More than any tap dancer working today, Savion Glover epitomizes here and now. The 31- year-old virtuoso has never been content with the pat routine. He dances in the moment and on the edge, music unspooling from his extraordinarily gifted feet with the seemingly effortless flow of spontaneous creativity.
That's the whole point of his new show ''Improvography II," which was given its Boston premiere over the weekend by Glover, three younger up-and-coming tappers, and a top-notch quartet of jazz musicians. The title honors Glover's mentor, the late Gregory Hines, who coined the phrase for his own style of spontaneous invention. Glover mines the philosophy with a vengeance.
The former ''Tap Dance Kid" doesn't just dance to the music -- he is the music, his rhythms seamlessly integrated into the fabric of the band. There is a real give and take between Glover and pianist Tommy James, percussionist Brian Grice, bassist Andy McCloud, and wind player Patience Higgins as they exchange leads and trade riffs. But it is mostly Glover who sets the pace, pushing tempo changes and stylistic variations that transition with remarkable fluidity from cool jazz to hard-driving rock, from a delicate little waltz to a get-down funk groove. He plays with the internal beat, spinning cross-rhythms into long phrases that soar above the basic texture, moving in and out of synch with instrumental solos.
He has the whole artistic package -- a dazzling technical facility matched by mature musicality and a vivid imagination.
You can almost close your eyes and just revel in the music, except Glover is so much fun to watch. The antithesis of the face-front, pasted smile hoofer, he dances at times with his back to the audience, communion with the musicians his primary focus. At other times, he's all internal, head bowed, eyes closed, body hunched over, channeling the muse. Then he cuts loose, and his unadulterated joy as he taps into some particularly spectacular rhythm stream is palpable. He hardly ever relaxes, settling into the beat. He's always pushing, finding new rhythms for his feet to take him scooting across stage. And he's not afraid to take it to the edge of balance, with vigorous footwork literally skating him off the raised platform at one point.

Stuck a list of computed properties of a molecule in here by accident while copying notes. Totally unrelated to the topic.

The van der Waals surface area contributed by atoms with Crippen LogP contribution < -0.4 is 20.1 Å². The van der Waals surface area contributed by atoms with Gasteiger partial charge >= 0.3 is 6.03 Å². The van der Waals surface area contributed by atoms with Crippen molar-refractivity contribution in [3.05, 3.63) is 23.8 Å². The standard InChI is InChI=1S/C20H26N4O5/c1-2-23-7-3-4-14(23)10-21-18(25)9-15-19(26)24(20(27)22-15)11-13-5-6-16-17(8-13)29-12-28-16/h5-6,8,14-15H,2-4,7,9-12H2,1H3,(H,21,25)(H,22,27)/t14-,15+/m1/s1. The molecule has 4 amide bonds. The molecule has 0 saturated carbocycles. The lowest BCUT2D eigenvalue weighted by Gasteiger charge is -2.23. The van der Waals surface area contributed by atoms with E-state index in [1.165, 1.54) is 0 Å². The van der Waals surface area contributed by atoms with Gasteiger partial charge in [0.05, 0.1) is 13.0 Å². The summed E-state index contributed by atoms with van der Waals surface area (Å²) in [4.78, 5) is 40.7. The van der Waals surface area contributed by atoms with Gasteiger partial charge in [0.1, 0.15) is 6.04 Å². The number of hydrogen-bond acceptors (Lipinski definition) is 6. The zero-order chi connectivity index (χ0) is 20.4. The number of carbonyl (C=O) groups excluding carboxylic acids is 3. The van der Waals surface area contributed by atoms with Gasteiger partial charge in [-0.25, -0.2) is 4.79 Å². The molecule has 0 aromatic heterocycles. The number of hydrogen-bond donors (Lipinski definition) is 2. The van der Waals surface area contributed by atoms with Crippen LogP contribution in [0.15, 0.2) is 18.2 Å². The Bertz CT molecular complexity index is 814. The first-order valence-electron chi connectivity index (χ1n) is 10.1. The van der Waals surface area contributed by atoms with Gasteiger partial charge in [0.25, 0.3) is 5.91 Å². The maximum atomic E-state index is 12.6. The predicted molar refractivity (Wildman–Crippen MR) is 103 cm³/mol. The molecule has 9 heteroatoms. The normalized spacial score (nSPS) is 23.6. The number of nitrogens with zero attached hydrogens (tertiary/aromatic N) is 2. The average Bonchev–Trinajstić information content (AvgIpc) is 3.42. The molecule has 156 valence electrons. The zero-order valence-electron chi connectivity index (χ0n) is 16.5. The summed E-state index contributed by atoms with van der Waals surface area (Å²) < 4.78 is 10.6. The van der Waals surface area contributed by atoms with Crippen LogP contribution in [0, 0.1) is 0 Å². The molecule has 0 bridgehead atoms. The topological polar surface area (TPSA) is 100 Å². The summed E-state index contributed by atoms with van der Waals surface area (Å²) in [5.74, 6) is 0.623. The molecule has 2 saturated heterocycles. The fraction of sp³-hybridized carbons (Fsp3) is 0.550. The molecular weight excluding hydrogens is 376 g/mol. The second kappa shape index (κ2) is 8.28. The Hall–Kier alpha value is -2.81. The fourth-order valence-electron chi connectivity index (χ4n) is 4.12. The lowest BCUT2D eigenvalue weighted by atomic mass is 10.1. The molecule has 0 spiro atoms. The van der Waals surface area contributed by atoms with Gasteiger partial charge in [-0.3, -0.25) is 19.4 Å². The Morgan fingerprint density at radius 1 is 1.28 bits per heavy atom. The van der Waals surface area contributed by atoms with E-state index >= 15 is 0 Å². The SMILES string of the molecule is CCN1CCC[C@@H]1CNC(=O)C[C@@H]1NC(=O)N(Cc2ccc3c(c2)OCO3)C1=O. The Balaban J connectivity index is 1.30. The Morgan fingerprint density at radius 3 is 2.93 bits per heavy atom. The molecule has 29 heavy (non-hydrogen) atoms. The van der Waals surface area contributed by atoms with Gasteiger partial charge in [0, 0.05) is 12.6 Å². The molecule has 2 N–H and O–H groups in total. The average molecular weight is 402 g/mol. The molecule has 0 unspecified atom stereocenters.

Saturday afternoon's packed, 90-minute matinee was Glover at his most personable, talking to the audience, frequently urging appreciation for his cohorts. At several points, he even sang. Though his vocal ability is raw and not always on pitch, it brought a welcome variety, intimacy, and humanity into the show.
A couple of tightly choreographed numbers highlighted the younger dancers Maurice Chestnut and Cartier Williams, both accomplished performers who toured with Glover's ''Bring in Da Noise, Bring in Da Funk," and Ashley Deforest, lending the stylings just a hint of feminine fluidity. The best number was a brief bit lit only by an ankle-high corridor of light illuminating the dancers' feet as they skittered across the floor.